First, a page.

Mr. Eller, who has successfully practiced law in state and federal courts since 1906, was retained by the defendant shortly after his arrest in August, 1953. There is no claim that consultation was limited or inadequate. Mr. Eller said he had never heard of the local witness, Mr. Belger, who defendant now claims drove into Chicago with him July 21, 1953. Obviously it would have been easy for defendant to have brought this local witness in to a conference with his counsel. Eller also claims the only documents shown him two days before the trial were the check for trucking services from the Western Transportation Company dated July 22, 1953, for $120, and a piece of paper signed by a John P. Daly stating the defendant "M. E. Benson was in this gas station at 4000 So. Ashland Ave. July 22 and 23left the night of the 23rd." Affidavits of Belger, Daly and Conners, apparently friends and business associates of the defendant, produced at the hearing on the motion for a new trial, were all secured after the original trial by the appellate counsel.
There was a sharp conflict as to when defendant advised his counsel of his claim that he was in Chicago on the date of the theft, the defendant claiming two or three weeks, and counsel two days, before trial. No complaint was made to the court at the time of the trial as to the importance to defendant of this defense or of counsel's alleged arbitrary action in proceeding without benefit of that defense. Defendant expressed no dissatisfaction with the conduct of the trial to anyone until sometime after the jury verdict.
Without passing upon the strength or weakness of the alleged alibi, it is sufficient we think to say that counsel's judgment in not asking delay of the trial to file the four day notice of this alibi was not so erroneous or such a serious mistake as to make the proceedings a farce and a mockery of justice. Such error or omission must reasonably approach that result to justify disturbing the learned trial court's discretion in overruling the motion for a new trial. We think, at most, counsel's abandonment of the alleged alibi would amount to no more than an error in judgment, if it were an error at all.
New trials are usually not granted for mistakes in judgment of counsel in the conduct of cases. Mr. Eller explained it was his best judgment that to introduce the testimony lately brought him by defendant, and which counsel himself doubted, would have jeopardized his chances of acquittal, for defendant had openly and freely maintained up to that time that his defense was that he had purchased the tires at Smith's Service Station in Des Moines from a stranger. Apparently the jury did not believe him or his witnesses, and so it is extremely doubtful that counsel was wrong in saying he did not feel the jury would believe the late alibi that he was in Chicago on the night of the larceny.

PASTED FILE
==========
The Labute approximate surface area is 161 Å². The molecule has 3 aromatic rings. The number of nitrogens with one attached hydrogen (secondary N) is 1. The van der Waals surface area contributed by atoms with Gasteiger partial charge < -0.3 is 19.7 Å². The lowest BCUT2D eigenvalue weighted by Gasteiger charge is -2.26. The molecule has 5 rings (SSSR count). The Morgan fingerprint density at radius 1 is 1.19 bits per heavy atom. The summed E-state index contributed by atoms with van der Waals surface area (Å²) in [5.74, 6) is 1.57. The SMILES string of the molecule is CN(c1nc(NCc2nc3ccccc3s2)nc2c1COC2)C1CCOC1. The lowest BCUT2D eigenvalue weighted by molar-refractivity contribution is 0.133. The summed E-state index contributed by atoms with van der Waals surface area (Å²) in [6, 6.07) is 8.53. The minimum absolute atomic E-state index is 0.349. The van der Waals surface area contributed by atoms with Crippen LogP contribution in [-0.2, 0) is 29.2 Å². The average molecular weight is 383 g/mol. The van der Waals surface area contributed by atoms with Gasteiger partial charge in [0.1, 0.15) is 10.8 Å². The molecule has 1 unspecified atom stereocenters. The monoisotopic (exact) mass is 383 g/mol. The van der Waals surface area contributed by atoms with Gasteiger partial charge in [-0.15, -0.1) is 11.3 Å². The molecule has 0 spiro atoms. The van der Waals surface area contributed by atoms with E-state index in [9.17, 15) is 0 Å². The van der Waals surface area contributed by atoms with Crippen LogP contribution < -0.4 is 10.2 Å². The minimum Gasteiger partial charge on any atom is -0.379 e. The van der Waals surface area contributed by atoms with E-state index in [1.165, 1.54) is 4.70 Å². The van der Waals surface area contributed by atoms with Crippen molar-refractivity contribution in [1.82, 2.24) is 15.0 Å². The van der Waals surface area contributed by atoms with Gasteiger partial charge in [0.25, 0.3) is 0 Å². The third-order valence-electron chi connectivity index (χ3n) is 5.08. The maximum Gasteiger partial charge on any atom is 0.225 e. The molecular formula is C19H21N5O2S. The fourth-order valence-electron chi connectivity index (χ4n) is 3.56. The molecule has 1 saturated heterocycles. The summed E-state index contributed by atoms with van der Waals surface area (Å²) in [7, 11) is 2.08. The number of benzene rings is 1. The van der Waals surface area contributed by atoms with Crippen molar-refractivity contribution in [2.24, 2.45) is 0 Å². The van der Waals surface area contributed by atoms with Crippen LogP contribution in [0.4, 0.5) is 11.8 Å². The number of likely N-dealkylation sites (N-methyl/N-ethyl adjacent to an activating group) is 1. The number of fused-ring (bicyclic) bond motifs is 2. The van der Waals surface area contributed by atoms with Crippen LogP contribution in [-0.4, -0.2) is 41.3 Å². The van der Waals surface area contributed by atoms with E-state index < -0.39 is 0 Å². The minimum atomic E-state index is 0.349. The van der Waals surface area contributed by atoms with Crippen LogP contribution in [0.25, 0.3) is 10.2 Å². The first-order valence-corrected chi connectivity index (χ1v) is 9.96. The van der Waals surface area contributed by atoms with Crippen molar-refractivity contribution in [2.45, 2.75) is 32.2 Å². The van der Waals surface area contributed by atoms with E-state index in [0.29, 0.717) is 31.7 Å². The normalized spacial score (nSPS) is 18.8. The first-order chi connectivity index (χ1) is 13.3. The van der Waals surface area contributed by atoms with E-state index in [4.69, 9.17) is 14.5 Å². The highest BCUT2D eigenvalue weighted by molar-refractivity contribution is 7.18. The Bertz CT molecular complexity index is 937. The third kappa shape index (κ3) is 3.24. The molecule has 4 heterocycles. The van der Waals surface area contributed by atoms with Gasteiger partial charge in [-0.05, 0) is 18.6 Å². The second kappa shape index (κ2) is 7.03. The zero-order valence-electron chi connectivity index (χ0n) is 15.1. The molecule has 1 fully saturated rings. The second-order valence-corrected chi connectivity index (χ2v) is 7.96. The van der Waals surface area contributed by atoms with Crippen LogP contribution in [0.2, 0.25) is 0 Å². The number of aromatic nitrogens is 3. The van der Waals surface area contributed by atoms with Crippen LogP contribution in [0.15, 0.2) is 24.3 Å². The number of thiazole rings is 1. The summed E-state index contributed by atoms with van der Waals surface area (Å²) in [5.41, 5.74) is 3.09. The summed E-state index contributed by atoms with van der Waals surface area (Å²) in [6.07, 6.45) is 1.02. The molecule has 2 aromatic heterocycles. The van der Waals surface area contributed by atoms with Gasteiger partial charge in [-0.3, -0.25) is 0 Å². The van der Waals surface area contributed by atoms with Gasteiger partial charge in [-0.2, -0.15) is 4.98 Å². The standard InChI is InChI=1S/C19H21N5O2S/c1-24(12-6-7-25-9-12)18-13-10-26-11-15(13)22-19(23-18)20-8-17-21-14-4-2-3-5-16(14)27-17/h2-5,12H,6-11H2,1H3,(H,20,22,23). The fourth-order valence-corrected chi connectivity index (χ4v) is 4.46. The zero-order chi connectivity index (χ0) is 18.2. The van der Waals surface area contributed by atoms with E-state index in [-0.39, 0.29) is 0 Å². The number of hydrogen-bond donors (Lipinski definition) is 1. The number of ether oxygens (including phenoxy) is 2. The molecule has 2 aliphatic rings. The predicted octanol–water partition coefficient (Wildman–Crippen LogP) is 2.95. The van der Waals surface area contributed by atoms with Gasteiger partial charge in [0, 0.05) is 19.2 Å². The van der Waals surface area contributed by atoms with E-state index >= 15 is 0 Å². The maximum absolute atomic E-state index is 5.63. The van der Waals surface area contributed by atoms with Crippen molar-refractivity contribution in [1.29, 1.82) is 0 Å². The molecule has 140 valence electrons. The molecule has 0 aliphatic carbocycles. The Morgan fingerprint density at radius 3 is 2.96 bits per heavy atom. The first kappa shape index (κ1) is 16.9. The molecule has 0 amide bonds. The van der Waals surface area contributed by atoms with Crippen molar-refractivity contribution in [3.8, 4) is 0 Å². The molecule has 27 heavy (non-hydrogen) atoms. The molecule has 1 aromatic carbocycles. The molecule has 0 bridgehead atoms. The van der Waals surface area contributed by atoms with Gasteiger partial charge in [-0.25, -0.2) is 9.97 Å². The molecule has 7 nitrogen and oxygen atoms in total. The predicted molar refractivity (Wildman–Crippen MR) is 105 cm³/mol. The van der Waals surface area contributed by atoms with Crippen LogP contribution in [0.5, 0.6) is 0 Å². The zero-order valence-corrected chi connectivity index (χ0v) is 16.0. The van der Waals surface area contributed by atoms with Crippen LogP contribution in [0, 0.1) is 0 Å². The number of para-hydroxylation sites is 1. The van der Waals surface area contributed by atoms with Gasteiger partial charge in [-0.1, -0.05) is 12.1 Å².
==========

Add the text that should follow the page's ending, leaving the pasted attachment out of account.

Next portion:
While it is true defendant had little court experience, he does not fall in the class of a foreigner or an ignorant or illiterate person who understands little or nothing of our court proceedings. By his own admission defendant had been under parole *442 for a previous criminal offense in Polk County, Iowa. He was a business man in the trucking business, though apparently not a very convincing one. The trial court, in observing defendant in both the trial and hearing on the motion, stated bluntly:"Under the entire record in this matter this Court can well understand why it was very difficult for Mr. Eller to represent the defendant, * * * as it is the opinion of the Court defendant is unworthy of belief." (Emphasis ours.)
We find no substantial evidence that Mr. Eller willfully neglected defendant's defense. True, while being pressed on the witness stand, Mr. Eller did say he believed that 99% of those indicted for a crime were guilty. He did not say he thought defendant was guilty, but that when defendant's witnesses said the big truck tires were brought to the service station in the back seat of a small Chevrolet sedan, he feared the cause was lost. The story does seem a bit unbelievable. It is sufficient to say we fail to find therein clear negligence or gross mismanagement sufficient to disturb the trial court's decision. This is in accord with our previous decisions.
In State v. Benge, 61 Iowa 658, 662, 17 N.W. 100, 102, one of our very early cases, we held, in civil cases the rule is almost invariable that the incompetency of a party's attorney is no ground for a new trial, but in criminal cases, where the penalty is severe, the rule may possibly be adhered to less strictly. We said therein:"In criminal cases, and especially in cases involving the life of the defendant, the court would probably be justified in adhering to the rule somewhat less strictly. * * * But in any case, to justify a reversal upon this ground, there should be a strong showing both of incompetency and prejudice."
In perhaps our leading case on the subject we said in State v. Dangelo, supra, 182 Iowa 1253, 1256, 166 N.W. 587, 588:"Where an attorney has been employed by the accused and appears for him at the trial, the latter acts and speaks through the attorney. He is, as it were, his alter ego. Presumably he is the kind of an advocate he believes will best present such defense as there may be to the court and jury. The court is powerless to force a more diligent or capable attorney on him for he may decline the assistance of any one. * * * Having selected counsel to his own liking, no fraud having [been] perpetrated therein, we know of no reason why he should not, with the possible advantages of such choice, suffer the accompanying inconveniences or detriment."
It must be pointed out that we do not say that the rights of the accused may not be so flagrantly disregarded by counsel of his own choosing, and as a consequence justice so manifestly miscarried that a new trial would not be justified, but nothing in this record at bar indicates to us such a want of fidelity on the part of Mr. Eller, acting in defendant's behalf. He appeared to have a fair comprehension of the issues and rules of evidence, and we cannot agree with defendant's contention now that counsel's strategy was wrong under the circumstances or that it clearly resulted to his prejudice. We believe defendant had a substantially fair trial and that, if believed, his defense of having purchased the tires from a stranger would have been adequate. It cannot be presumed the jury would have believed the alibi witnesses either. Certainly the trial court did not believe that story in ruling on the motions before it, but correctly concluded defendant was not prejudiced by counsel's defensive efforts.